Hush-hush tales from the world of stock markets, banking, corporate world and corridors of power
Last Updated: November 30, 2022 / 07:03 AM IST
'CALL' ME, MAYBE!
Breaking promises is the easiest way to lose trust. But in the bond market, breaking unspoken rules will also lead to the same outcome. Banks here know this, but some cannot help themselves. Market chatter suggests that one bank may avoid exercising the call option in its bonds, a practice taken for granted by investors ever since the option was allowed. Calling back bonds that have a tenure of 10-15 years well before maturity is considered sound practice and this helped banks get big money for their papers. Surplus liquidity glossed over the ugly episode three years ago that led to some banks skipping the call option on perpetual bonds. Now a nasty reminder awaits investors. But as a trader pointed out, there is no greater risk than missing out on a bargain. “Everything gets burnt in a forest fire. But you don’t miss the spring in fear of this.” Hopefully, the troubled lender would rethink its strategy and keep the grass greener for its peers. After all, this is the best of times for getting capital from debt to fund the tide of credit demand that awaits lenders.
Shareholders are always a patient lot as long as they believe that the management keeps their interest and the company’s best interest in mind. For shareholders of a lubricant company, however, the patience may be wearing thin. Word on the street is that a clutch of influential shareholders of the company recently wrote to the board to consider distributing a part of its bulging cash chest with them through a share buyback -- a useful means to reward shareholders while improving the stock's performance. Instead the company chose to go ahead with its plan to invest in the front-end of its business by spending a chunk of its cash on a digital platform, believing it to be a better way to spend its capital than a buyback. No pressure!
SUPER-STRESSED BY SUPER APP
Super apps are super difficult to establish in the market. But, once they are established -- by attracting enough users and earning their loyalty -- their customers keep generating revenue with little by way of added cost. They promise the mythical El Dorado. Exciting prospect, and senior execs gladly joined the effort at an established and well-respected conglomerate. However, it has been taxing, to say the least. The app has had multiple tech glitches and the business house is pushing for quicker results, which has meant punishing work hours and the constant threat of dismissal hanging over senior execs’ head. And, this is at a business house that is otherwise considered employee friendly.
TO POP THE PILL OR NOT?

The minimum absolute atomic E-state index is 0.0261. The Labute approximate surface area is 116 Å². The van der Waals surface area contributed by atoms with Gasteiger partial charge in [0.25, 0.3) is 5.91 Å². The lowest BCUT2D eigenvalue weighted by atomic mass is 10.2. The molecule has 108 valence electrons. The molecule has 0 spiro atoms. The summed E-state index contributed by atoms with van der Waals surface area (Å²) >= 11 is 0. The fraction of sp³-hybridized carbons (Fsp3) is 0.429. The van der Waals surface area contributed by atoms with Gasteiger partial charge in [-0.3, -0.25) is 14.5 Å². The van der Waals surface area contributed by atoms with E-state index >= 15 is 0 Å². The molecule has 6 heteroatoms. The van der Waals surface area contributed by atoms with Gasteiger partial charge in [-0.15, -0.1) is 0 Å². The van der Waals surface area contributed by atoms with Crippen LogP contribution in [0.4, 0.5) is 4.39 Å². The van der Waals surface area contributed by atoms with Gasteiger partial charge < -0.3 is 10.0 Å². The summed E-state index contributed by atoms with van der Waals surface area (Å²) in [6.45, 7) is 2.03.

Time to shift focus now to deal street. Even though the top brass may have ruled out any plans to further dilute its shareholding, market whispers keep surfacing on the intentions of this firm in the healthcare and life-sciences segment to raise capital by selling a minority stake in one of its arms. Will it take the plunge or not?
More from transaction square and let's check out the latest on this non-core asset monetisation programme…we hear that a clutch of strategic investors are eyeing the stake of this sarkari lender in a mutual fund house. The lender recently got the nod to exit its holding in a single tranche or a series of tranches. So, who do you think will seal the deal?
NO FUNDING WINTER?
On Startup Street, a bunch of emerging firms in the consumer, technology, healthcare and logistics segments from Bengaluru, Delhi-NCR, and Mumbai are eyeing early stage funding rounds from VCs and family offices. “Valuations may have corrected for sure, but if the team is good and the company is good, dry powder is still available from domestic investors and, remember, family officers are becoming bigger,” said a person closely tracking the space.
ALL EYES ON THE EOI
According to buzz in the corridors of power, the much awaited expression of interest for perhaps the biggest divestment deal by the government (with BPCL off the table for now) worth more than Rs 40,000 crore is likely to be floated in the month of December. “The realty issues have been sorted and strong overseas interest is expected for the asset,” said a little birdie.
AGAINST THE TIDE
Much to everyone's surprise, at a time when investors are running away from edtech companies, this edtech startup is running away from an edtech-focused venture capital investor. The startup, which is "very close to profitability", believes that external capital would put a lot more pressure on its board to grow, and expand aggressively. The startup's founder firmly believes that the space his company caters to has a lot of potential to grow organically and thus he doesn't need any external investment currently. While most edtech companies have struggled to raise capital this year, this rare instance of a founder denying an investor would surely raise eyebrows! It will be interesting to see how far the startup goes without external investment!
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